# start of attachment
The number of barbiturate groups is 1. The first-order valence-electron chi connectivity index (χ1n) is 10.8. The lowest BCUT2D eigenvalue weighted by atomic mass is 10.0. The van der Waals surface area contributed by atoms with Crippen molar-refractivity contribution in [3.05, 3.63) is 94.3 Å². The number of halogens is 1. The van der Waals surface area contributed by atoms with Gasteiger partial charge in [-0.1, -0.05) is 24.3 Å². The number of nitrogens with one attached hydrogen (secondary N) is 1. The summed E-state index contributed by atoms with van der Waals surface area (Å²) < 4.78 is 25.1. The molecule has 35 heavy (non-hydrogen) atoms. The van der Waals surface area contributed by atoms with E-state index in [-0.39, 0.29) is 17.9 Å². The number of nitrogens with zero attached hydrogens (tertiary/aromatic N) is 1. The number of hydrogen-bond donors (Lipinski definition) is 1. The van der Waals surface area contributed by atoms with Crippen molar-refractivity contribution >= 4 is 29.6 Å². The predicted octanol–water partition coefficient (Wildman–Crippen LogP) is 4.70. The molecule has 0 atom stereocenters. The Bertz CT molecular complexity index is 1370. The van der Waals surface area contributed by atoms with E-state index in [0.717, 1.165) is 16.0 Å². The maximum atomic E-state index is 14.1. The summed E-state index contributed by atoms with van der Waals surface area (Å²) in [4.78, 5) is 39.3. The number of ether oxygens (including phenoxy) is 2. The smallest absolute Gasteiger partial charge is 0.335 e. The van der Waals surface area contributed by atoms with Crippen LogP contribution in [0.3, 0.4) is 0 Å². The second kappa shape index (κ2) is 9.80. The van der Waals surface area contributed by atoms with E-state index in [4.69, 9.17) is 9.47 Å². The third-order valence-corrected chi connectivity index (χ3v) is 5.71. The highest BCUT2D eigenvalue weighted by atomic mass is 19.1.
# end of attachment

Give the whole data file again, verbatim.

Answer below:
The number of barbiturate groups is 1. The first-order valence-electron chi connectivity index (χ1n) is 10.8. The lowest BCUT2D eigenvalue weighted by atomic mass is 10.0. The van der Waals surface area contributed by atoms with Crippen molar-refractivity contribution in [3.05, 3.63) is 94.3 Å². The number of halogens is 1. The van der Waals surface area contributed by atoms with Gasteiger partial charge in [-0.1, -0.05) is 24.3 Å². The number of nitrogens with one attached hydrogen (secondary N) is 1. The summed E-state index contributed by atoms with van der Waals surface area (Å²) < 4.78 is 25.1. The molecule has 35 heavy (non-hydrogen) atoms. The van der Waals surface area contributed by atoms with E-state index in [-0.39, 0.29) is 17.9 Å². The number of nitrogens with zero attached hydrogens (tertiary/aromatic N) is 1. The number of hydrogen-bond donors (Lipinski definition) is 1. The van der Waals surface area contributed by atoms with Crippen molar-refractivity contribution >= 4 is 29.6 Å². The predicted octanol–water partition coefficient (Wildman–Crippen LogP) is 4.70. The molecule has 0 atom stereocenters. The Bertz CT molecular complexity index is 1370. The van der Waals surface area contributed by atoms with E-state index in [0.717, 1.165) is 16.0 Å². The maximum atomic E-state index is 14.1. The summed E-state index contributed by atoms with van der Waals surface area (Å²) in [4.78, 5) is 39.3. The number of ether oxygens (including phenoxy) is 2. The smallest absolute Gasteiger partial charge is 0.335 e. The van der Waals surface area contributed by atoms with Crippen LogP contribution in [0.3, 0.4) is 0 Å². The second kappa shape index (κ2) is 9.80. The van der Waals surface area contributed by atoms with E-state index in [4.69, 9.17) is 9.47 Å². The third-order valence-corrected chi connectivity index (χ3v) is 5.71. The highest BCUT2D eigenvalue weighted by atomic mass is 19.1.